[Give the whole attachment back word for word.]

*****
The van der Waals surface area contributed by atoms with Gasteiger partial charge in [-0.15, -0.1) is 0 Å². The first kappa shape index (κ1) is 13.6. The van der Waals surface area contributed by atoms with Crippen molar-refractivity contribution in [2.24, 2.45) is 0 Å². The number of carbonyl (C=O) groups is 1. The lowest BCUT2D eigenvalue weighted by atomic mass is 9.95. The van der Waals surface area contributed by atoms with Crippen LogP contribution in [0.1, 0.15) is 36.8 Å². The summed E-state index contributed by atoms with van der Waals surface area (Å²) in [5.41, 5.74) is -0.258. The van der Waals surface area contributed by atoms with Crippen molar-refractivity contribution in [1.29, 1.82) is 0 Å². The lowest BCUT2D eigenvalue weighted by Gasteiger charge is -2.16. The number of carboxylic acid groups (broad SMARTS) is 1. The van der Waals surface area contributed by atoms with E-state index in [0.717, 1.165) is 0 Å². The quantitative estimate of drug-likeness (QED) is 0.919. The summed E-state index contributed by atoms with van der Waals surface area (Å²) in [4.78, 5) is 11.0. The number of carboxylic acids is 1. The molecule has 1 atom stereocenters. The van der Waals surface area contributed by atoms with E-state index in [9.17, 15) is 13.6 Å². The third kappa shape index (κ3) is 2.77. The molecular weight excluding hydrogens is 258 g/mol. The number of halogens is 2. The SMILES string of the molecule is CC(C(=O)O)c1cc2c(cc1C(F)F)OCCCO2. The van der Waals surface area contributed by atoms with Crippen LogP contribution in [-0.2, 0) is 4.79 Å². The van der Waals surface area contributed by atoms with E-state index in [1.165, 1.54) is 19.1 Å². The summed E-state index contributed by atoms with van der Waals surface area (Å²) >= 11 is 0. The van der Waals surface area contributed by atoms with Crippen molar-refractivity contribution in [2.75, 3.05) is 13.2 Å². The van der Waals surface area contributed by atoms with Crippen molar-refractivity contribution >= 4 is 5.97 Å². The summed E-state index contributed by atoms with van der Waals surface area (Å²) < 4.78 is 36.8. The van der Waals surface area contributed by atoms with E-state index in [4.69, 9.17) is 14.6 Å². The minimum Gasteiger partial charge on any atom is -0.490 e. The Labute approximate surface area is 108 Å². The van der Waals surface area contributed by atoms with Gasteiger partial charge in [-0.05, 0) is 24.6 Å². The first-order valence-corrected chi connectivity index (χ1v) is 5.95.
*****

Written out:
The van der Waals surface area contributed by atoms with Gasteiger partial charge in [-0.15, -0.1) is 0 Å². The first kappa shape index (κ1) is 13.6. The van der Waals surface area contributed by atoms with Crippen molar-refractivity contribution in [2.24, 2.45) is 0 Å². The number of carbonyl (C=O) groups is 1. The lowest BCUT2D eigenvalue weighted by atomic mass is 9.95. The van der Waals surface area contributed by atoms with Crippen LogP contribution in [0.1, 0.15) is 36.8 Å². The summed E-state index contributed by atoms with van der Waals surface area (Å²) in [5.41, 5.74) is -0.258. The van der Waals surface area contributed by atoms with Crippen molar-refractivity contribution in [1.29, 1.82) is 0 Å². The lowest BCUT2D eigenvalue weighted by Gasteiger charge is -2.16. The number of carboxylic acid groups (broad SMARTS) is 1. The van der Waals surface area contributed by atoms with E-state index in [0.717, 1.165) is 0 Å². The quantitative estimate of drug-likeness (QED) is 0.919. The summed E-state index contributed by atoms with van der Waals surface area (Å²) in [4.78, 5) is 11.0. The number of carboxylic acids is 1. The molecule has 1 atom stereocenters. The van der Waals surface area contributed by atoms with E-state index in [9.17, 15) is 13.6 Å². The third kappa shape index (κ3) is 2.77. The molecular weight excluding hydrogens is 258 g/mol. The number of halogens is 2. The SMILES string of the molecule is CC(C(=O)O)c1cc2c(cc1C(F)F)OCCCO2. The van der Waals surface area contributed by atoms with Crippen LogP contribution in [-0.2, 0) is 4.79 Å². The van der Waals surface area contributed by atoms with E-state index in [1.165, 1.54) is 19.1 Å². The summed E-state index contributed by atoms with van der Waals surface area (Å²) >= 11 is 0. The van der Waals surface area contributed by atoms with Crippen molar-refractivity contribution in [2.75, 3.05) is 13.2 Å². The van der Waals surface area contributed by atoms with Crippen molar-refractivity contribution >= 4 is 5.97 Å². The summed E-state index contributed by atoms with van der Waals surface area (Å²) < 4.78 is 36.8. The van der Waals surface area contributed by atoms with E-state index in [4.69, 9.17) is 14.6 Å². The minimum Gasteiger partial charge on any atom is -0.490 e. The Labute approximate surface area is 108 Å². The van der Waals surface area contributed by atoms with Gasteiger partial charge in [-0.05, 0) is 24.6 Å². The first-order valence-corrected chi connectivity index (χ1v) is 5.95.